Consent Orders and Financial Agreements are two ways to make a property settlement agreement binding. Read on to find out which one is right for your circumstance.
When a property settlement agreement has been reached on the division of your property after separation, there are two ways to formalise that legal agreement to make it binding on you and your former partner. That is, by Consent Orders or a Financial Agreement.
Consent Orders are made between two parties by filing an Application for Consent Orders with the Family Law Court of Australia. Before the Consent Orders can be made, the Court must be satisfied that the property settlement agreement reached between you and your former partner is ‘just and equitable’.
In other words, the Court must be satisfied that the Orders are fair for both you and your former partner. It is not necessary for the parties to seek legal advice from property settlement lawyers before filing for Consent Orders, but it is recommended.
The benefits of Consent Orders are that that they are relatively easy to prepare, with the Family Law Court of Australia website offering a ‘Do it yourself kit’. However, they do require time and effort to be sure they are correct and binding on you and your former partner. If you are transferring real property from both you and your partner to just one of you, you will receive a stamp duty exemption.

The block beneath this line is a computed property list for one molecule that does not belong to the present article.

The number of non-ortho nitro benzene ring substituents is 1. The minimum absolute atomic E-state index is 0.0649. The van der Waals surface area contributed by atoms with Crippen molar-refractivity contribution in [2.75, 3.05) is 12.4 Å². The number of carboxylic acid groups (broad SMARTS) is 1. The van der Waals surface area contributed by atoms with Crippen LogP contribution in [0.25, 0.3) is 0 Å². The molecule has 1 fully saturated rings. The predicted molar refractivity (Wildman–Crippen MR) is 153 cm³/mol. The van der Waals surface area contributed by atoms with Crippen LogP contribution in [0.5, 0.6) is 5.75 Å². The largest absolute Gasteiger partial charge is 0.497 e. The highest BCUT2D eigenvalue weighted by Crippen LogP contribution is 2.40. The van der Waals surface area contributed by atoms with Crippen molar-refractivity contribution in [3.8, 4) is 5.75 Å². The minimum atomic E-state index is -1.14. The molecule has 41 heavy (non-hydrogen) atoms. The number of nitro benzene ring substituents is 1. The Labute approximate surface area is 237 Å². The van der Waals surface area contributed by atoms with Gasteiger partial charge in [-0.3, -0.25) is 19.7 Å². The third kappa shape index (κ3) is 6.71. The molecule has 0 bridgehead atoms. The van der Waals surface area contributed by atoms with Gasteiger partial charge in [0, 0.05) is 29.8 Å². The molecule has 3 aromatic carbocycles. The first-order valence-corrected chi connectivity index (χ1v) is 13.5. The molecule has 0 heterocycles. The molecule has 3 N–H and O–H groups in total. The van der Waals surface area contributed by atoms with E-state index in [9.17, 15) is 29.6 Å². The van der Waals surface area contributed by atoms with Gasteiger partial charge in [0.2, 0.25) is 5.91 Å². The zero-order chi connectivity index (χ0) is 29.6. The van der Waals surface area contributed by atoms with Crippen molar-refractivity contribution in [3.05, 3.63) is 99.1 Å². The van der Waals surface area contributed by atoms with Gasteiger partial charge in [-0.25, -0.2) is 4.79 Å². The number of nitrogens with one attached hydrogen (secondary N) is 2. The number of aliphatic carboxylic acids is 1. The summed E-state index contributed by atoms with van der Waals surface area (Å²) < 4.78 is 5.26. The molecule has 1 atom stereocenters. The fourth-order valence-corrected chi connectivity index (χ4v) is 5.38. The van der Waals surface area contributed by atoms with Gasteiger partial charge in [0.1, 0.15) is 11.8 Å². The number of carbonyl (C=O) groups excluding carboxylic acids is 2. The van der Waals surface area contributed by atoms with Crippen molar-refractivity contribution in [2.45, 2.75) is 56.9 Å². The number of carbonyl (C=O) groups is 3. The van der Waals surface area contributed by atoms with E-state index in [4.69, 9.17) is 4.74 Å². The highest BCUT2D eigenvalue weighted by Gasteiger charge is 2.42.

Financial Agreements, or Binding Financial Agreements, after separation are a private agreement between you and your former partner to determine how your property settlement is to be dealt with. Financial Agreements are not filed with the Court, but still need to meet certain requirements to be binding. Before either party can enter into a Financial Agreement, the parties must each receive independent legal advice from their own property settlement solicitor. The Agreement must also comply with the requirements of the Family Law Act.
The benefits of a Financial Agreement are that they do not get considered by the Court, however, this can also put the Financial Agreement at risk of being set aside if it is legally determined that the agreement reached between you and your former partner was not ‘just and equitable’. Like Consent Orders, you will also receive a stamp duty exemption to transfer real property.
Which document should I choose?
The decision of which of these two documents you should use to formalise your settlement is dependent on each individual matter. Butler’s Nambour property lawyers and family lawyers in Sunshine Coast can discuss these two options with you in greater detail and provide you legal advice as to what is the best option to formalise your settlement.
This property and family law article is not intended to advise you in relation to your specific circumstances and should be used as a general guide only. For property law services, contact our Sunshine Coast property settlement lawyers.